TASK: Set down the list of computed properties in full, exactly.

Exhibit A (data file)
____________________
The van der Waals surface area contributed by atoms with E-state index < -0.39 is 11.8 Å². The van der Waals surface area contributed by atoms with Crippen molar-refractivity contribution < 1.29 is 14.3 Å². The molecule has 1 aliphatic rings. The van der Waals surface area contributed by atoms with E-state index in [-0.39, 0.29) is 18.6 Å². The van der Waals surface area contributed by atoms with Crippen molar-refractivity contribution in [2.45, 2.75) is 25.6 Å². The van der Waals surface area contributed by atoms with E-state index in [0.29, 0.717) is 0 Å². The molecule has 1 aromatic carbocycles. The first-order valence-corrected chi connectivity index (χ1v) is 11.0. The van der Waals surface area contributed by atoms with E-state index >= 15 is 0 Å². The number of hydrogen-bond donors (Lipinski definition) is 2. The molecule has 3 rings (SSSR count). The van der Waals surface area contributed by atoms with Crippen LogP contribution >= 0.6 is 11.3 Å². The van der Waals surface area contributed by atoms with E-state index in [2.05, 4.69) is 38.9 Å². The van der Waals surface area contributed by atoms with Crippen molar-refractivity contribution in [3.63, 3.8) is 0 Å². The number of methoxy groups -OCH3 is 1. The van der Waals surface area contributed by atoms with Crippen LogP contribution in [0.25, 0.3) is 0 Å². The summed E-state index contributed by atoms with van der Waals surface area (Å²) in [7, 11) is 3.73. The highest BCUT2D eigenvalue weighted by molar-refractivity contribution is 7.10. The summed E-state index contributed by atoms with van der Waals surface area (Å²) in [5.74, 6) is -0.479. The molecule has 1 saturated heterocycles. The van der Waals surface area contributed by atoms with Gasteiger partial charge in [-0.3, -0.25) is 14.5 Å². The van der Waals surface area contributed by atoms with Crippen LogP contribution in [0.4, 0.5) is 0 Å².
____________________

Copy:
The van der Waals surface area contributed by atoms with E-state index < -0.39 is 11.8 Å². The van der Waals surface area contributed by atoms with Crippen molar-refractivity contribution < 1.29 is 14.3 Å². The molecule has 1 aliphatic rings. The van der Waals surface area contributed by atoms with E-state index in [-0.39, 0.29) is 18.6 Å². The van der Waals surface area contributed by atoms with Crippen molar-refractivity contribution in [2.45, 2.75) is 25.6 Å². The van der Waals surface area contributed by atoms with E-state index in [0.29, 0.717) is 0 Å². The molecule has 1 aromatic carbocycles. The first-order valence-corrected chi connectivity index (χ1v) is 11.0. The van der Waals surface area contributed by atoms with E-state index >= 15 is 0 Å². The number of hydrogen-bond donors (Lipinski definition) is 2. The molecule has 3 rings (SSSR count). The van der Waals surface area contributed by atoms with Crippen LogP contribution >= 0.6 is 11.3 Å². The van der Waals surface area contributed by atoms with E-state index in [2.05, 4.69) is 38.9 Å². The van der Waals surface area contributed by atoms with Crippen molar-refractivity contribution in [3.63, 3.8) is 0 Å². The number of methoxy groups -OCH3 is 1. The van der Waals surface area contributed by atoms with Crippen LogP contribution in [0.25, 0.3) is 0 Å². The summed E-state index contributed by atoms with van der Waals surface area (Å²) in [7, 11) is 3.73. The highest BCUT2D eigenvalue weighted by molar-refractivity contribution is 7.10. The summed E-state index contributed by atoms with van der Waals surface area (Å²) in [5.74, 6) is -0.479. The molecule has 1 saturated heterocycles. The van der Waals surface area contributed by atoms with Gasteiger partial charge in [-0.3, -0.25) is 14.5 Å². The van der Waals surface area contributed by atoms with Crippen LogP contribution in [0.4, 0.5) is 0 Å².